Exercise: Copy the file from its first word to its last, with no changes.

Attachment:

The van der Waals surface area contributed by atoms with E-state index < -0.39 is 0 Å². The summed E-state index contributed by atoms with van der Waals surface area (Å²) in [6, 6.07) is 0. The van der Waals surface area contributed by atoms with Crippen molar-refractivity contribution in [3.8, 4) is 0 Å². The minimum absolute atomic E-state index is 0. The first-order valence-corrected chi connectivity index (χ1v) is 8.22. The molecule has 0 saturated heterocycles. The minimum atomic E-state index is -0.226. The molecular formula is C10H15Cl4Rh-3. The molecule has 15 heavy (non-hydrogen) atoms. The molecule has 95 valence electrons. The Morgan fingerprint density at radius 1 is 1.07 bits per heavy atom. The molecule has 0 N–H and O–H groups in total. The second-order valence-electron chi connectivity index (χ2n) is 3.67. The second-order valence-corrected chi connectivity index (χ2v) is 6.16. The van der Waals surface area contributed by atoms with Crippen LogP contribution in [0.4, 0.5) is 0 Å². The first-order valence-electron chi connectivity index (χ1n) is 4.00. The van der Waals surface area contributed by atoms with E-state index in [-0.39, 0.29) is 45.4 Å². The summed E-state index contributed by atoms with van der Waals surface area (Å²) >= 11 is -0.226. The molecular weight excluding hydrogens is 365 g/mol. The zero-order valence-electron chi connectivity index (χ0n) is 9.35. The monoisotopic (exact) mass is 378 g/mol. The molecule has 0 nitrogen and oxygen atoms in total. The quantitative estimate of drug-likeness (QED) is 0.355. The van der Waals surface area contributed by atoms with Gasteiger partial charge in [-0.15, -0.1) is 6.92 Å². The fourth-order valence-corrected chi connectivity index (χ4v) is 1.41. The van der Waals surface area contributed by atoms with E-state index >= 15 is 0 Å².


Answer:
The van der Waals surface area contributed by atoms with E-state index < -0.39 is 0 Å². The summed E-state index contributed by atoms with van der Waals surface area (Å²) in [6, 6.07) is 0. The van der Waals surface area contributed by atoms with Crippen molar-refractivity contribution in [3.8, 4) is 0 Å². The minimum absolute atomic E-state index is 0. The first-order valence-corrected chi connectivity index (χ1v) is 8.22. The molecule has 0 saturated heterocycles. The minimum atomic E-state index is -0.226. The molecular formula is C10H15Cl4Rh-3. The molecule has 15 heavy (non-hydrogen) atoms. The molecule has 95 valence electrons. The Morgan fingerprint density at radius 1 is 1.07 bits per heavy atom. The molecule has 0 N–H and O–H groups in total. The second-order valence-electron chi connectivity index (χ2n) is 3.67. The second-order valence-corrected chi connectivity index (χ2v) is 6.16. The van der Waals surface area contributed by atoms with Crippen LogP contribution in [0.4, 0.5) is 0 Å². The first-order valence-electron chi connectivity index (χ1n) is 4.00. The van der Waals surface area contributed by atoms with E-state index in [-0.39, 0.29) is 45.4 Å². The summed E-state index contributed by atoms with van der Waals surface area (Å²) >= 11 is -0.226. The molecular weight excluding hydrogens is 365 g/mol. The zero-order valence-electron chi connectivity index (χ0n) is 9.35. The monoisotopic (exact) mass is 378 g/mol. The molecule has 0 nitrogen and oxygen atoms in total. The quantitative estimate of drug-likeness (QED) is 0.355. The van der Waals surface area contributed by atoms with Gasteiger partial charge in [-0.15, -0.1) is 6.92 Å². The fourth-order valence-corrected chi connectivity index (χ4v) is 1.41. The van der Waals surface area contributed by atoms with E-state index >= 15 is 0 Å².